E-prescriptions more reliable than handwritten ones

New research finds that doctors writing prescriptions by hand are seven times more likely to make errors than those using electronic systems.

Chicken scratch is one reason handwritten prescriptions contain more errors than e-prescriptions. mandiberg/Flickr

Here's one for the important-but-obvious files.

New research at Weill Cornell Medical College in New York finds that medical professionals writing prescriptions by hand are seven times more likely to make errors than those using electronic systems.

Researchers looked at prescriptions written by health care providers at 12 community practices in the Hudson Valley region of New York. They compared the number and severity of the found errors between 15 providers who wrote prescriptions by hand and 15 who used a commercial system that provides dosing recommendations and checks for drug allergies, duplicates, and combination effects.

The researchers inspected 3,684 paper-based prescriptions at the start of the study and 3,848 paper-based and electronic prescriptions written one year later. After one year, the percentage of errors for providers using the electronic system dropped from 42.5 to 6.6. For those writing prescriptions by hand, the percentage of errors held almost steady, increasing slightly from 37.3 percent to 38.4 percent.

Errors in both types of prescribing included incomplete directions; omission of quantity; and even the more egregious error of incorrect dosages. Illegibility, which led to errors in handwritten prescriptions, likely accounts to some degree for the fewer errors in e-prescribing.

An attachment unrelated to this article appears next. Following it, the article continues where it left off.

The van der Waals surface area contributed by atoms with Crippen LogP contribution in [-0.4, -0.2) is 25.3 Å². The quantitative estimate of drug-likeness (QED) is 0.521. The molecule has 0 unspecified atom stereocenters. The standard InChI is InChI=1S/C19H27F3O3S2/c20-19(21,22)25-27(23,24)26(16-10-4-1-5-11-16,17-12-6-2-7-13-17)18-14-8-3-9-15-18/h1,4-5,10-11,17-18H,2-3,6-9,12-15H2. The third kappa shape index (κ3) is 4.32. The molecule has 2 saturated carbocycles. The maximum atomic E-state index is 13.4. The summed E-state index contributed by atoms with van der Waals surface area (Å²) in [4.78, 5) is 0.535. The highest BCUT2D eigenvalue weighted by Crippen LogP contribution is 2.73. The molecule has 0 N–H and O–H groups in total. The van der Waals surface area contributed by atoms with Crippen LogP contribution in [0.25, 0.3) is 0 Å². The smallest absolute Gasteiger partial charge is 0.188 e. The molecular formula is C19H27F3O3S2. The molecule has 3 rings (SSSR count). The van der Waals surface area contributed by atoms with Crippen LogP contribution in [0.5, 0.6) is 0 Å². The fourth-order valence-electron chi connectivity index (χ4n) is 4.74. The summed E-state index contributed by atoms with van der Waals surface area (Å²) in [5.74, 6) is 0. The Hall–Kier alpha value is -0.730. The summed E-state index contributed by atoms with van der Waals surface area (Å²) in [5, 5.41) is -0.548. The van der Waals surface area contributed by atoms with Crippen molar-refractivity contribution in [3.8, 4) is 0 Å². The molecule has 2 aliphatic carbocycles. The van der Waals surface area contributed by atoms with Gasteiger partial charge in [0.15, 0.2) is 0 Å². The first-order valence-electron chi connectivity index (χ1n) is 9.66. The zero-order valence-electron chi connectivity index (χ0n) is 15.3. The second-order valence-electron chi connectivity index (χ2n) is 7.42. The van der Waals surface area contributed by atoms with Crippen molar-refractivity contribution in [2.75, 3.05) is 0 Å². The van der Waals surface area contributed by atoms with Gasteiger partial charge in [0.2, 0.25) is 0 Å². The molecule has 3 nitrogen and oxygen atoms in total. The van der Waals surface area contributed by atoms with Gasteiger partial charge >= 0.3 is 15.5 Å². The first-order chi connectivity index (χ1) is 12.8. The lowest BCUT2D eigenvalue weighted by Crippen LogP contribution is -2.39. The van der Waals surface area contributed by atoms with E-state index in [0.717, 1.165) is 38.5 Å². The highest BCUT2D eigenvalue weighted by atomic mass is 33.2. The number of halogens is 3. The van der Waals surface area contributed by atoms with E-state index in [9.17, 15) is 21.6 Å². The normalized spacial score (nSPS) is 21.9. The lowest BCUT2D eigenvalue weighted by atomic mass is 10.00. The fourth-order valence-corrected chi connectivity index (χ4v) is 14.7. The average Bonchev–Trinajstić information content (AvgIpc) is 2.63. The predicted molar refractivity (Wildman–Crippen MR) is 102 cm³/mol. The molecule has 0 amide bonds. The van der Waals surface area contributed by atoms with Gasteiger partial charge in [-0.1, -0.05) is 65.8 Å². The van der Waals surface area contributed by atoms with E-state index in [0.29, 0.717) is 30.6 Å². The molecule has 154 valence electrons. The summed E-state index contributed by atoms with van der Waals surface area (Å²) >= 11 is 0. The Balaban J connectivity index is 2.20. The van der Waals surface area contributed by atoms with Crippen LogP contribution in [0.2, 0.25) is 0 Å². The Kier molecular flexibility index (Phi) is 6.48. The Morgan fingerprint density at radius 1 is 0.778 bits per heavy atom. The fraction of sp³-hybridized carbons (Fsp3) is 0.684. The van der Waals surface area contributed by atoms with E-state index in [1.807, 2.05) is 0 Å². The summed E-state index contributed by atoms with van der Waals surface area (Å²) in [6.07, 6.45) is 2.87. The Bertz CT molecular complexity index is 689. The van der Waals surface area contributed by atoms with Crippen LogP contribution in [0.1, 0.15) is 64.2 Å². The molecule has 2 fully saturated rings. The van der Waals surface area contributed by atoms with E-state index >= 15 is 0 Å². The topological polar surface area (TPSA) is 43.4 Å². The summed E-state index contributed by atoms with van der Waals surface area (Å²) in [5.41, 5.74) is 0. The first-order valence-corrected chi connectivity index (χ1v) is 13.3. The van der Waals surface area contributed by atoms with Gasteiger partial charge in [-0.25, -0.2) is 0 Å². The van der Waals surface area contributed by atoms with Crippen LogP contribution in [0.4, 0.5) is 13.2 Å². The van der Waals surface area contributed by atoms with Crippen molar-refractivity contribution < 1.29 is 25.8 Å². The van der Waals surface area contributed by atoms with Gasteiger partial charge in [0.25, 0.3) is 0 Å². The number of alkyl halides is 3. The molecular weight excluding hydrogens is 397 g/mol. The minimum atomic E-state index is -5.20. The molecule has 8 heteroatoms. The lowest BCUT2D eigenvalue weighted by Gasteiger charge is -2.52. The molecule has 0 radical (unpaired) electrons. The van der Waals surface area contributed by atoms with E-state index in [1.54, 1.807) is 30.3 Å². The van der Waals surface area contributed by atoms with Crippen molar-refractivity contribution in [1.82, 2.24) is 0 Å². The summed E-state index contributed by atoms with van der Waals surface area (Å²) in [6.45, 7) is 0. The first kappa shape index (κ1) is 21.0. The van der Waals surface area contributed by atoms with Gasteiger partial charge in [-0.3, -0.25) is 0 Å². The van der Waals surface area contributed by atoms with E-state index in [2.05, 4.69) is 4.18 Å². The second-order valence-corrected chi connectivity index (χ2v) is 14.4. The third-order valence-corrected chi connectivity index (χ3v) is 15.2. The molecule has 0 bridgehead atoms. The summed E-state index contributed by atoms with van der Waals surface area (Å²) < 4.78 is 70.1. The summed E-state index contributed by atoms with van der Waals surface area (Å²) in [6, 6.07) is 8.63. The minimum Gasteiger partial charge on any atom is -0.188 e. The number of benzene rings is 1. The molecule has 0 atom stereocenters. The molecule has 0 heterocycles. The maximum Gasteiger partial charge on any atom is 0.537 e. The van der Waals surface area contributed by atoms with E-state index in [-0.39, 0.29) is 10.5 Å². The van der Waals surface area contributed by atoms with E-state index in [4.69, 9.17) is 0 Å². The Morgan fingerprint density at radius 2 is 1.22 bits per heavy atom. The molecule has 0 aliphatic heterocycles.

"Although most of the errors we found would not cause serious harm to patients, they could result in callbacks from pharmacies and loss of time for doctors, patients, and pharmacists," says senior author Erika Abramson, assistant professor of pediatrics at Weill Cornell Medical College. "On the plus side, we found that by writing prescriptions electronically, doctors can dramatically reduce these errors and therefore these inefficiencies."

The study received funding from the Agency for Healthcare Research and Quality.

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About the author

Elizabeth Armstrong Moore is based in Portland, Oregon, and has written for Wired, The Christian Science Monitor, and public radio. Her semi-obscure hobbies include climbing, billiards, board games that take up a lot of space, and piano.

 

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